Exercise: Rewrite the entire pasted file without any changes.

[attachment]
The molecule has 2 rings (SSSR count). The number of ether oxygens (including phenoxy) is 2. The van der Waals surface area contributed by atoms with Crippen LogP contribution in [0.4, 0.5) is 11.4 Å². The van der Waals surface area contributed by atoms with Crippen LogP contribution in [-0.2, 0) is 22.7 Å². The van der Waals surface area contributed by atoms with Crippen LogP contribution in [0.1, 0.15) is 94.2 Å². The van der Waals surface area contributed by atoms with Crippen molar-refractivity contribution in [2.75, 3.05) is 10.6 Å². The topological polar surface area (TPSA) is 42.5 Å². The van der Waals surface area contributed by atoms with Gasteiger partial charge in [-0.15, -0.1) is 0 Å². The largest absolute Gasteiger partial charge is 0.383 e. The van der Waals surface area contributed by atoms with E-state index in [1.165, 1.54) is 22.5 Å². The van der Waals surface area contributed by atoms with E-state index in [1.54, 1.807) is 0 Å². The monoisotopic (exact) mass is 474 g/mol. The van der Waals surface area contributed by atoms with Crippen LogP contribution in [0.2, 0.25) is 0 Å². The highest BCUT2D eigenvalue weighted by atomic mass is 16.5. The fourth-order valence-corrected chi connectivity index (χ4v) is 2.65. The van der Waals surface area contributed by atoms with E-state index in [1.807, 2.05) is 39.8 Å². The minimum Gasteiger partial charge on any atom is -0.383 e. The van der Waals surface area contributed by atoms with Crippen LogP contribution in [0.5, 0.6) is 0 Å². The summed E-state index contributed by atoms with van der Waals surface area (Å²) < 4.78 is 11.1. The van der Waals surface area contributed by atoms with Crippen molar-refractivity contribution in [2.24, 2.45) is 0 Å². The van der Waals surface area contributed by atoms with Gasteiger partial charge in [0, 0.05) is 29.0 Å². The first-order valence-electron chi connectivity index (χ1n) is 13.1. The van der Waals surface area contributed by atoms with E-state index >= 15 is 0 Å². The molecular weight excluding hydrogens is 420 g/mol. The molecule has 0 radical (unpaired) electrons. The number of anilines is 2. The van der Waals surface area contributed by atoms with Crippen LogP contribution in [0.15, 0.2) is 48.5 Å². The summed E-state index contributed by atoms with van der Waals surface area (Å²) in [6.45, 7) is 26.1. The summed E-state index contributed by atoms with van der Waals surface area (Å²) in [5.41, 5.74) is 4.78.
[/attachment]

The molecule has 2 rings (SSSR count). The number of ether oxygens (including phenoxy) is 2. The van der Waals surface area contributed by atoms with Crippen LogP contribution in [0.4, 0.5) is 11.4 Å². The van der Waals surface area contributed by atoms with Crippen LogP contribution in [-0.2, 0) is 22.7 Å². The van der Waals surface area contributed by atoms with Crippen LogP contribution in [0.1, 0.15) is 94.2 Å². The van der Waals surface area contributed by atoms with Crippen molar-refractivity contribution in [2.75, 3.05) is 10.6 Å². The topological polar surface area (TPSA) is 42.5 Å². The van der Waals surface area contributed by atoms with Gasteiger partial charge in [-0.15, -0.1) is 0 Å². The largest absolute Gasteiger partial charge is 0.383 e. The van der Waals surface area contributed by atoms with E-state index in [1.165, 1.54) is 22.5 Å². The van der Waals surface area contributed by atoms with E-state index in [1.54, 1.807) is 0 Å². The monoisotopic (exact) mass is 474 g/mol. The van der Waals surface area contributed by atoms with Crippen LogP contribution in [0.2, 0.25) is 0 Å². The highest BCUT2D eigenvalue weighted by atomic mass is 16.5. The fourth-order valence-corrected chi connectivity index (χ4v) is 2.65. The van der Waals surface area contributed by atoms with E-state index in [1.807, 2.05) is 39.8 Å². The minimum Gasteiger partial charge on any atom is -0.383 e. The van der Waals surface area contributed by atoms with Crippen LogP contribution in [0.5, 0.6) is 0 Å². The summed E-state index contributed by atoms with van der Waals surface area (Å²) < 4.78 is 11.1. The van der Waals surface area contributed by atoms with Crippen molar-refractivity contribution in [2.24, 2.45) is 0 Å². The van der Waals surface area contributed by atoms with Gasteiger partial charge in [0, 0.05) is 29.0 Å². The first-order valence-electron chi connectivity index (χ1n) is 13.1. The van der Waals surface area contributed by atoms with E-state index >= 15 is 0 Å². The molecular weight excluding hydrogens is 420 g/mol. The molecule has 0 radical (unpaired) electrons. The number of anilines is 2. The van der Waals surface area contributed by atoms with Crippen LogP contribution in [0.15, 0.2) is 48.5 Å². The summed E-state index contributed by atoms with van der Waals surface area (Å²) in [6.45, 7) is 26.1. The summed E-state index contributed by atoms with van der Waals surface area (Å²) in [5.41, 5.74) is 4.78.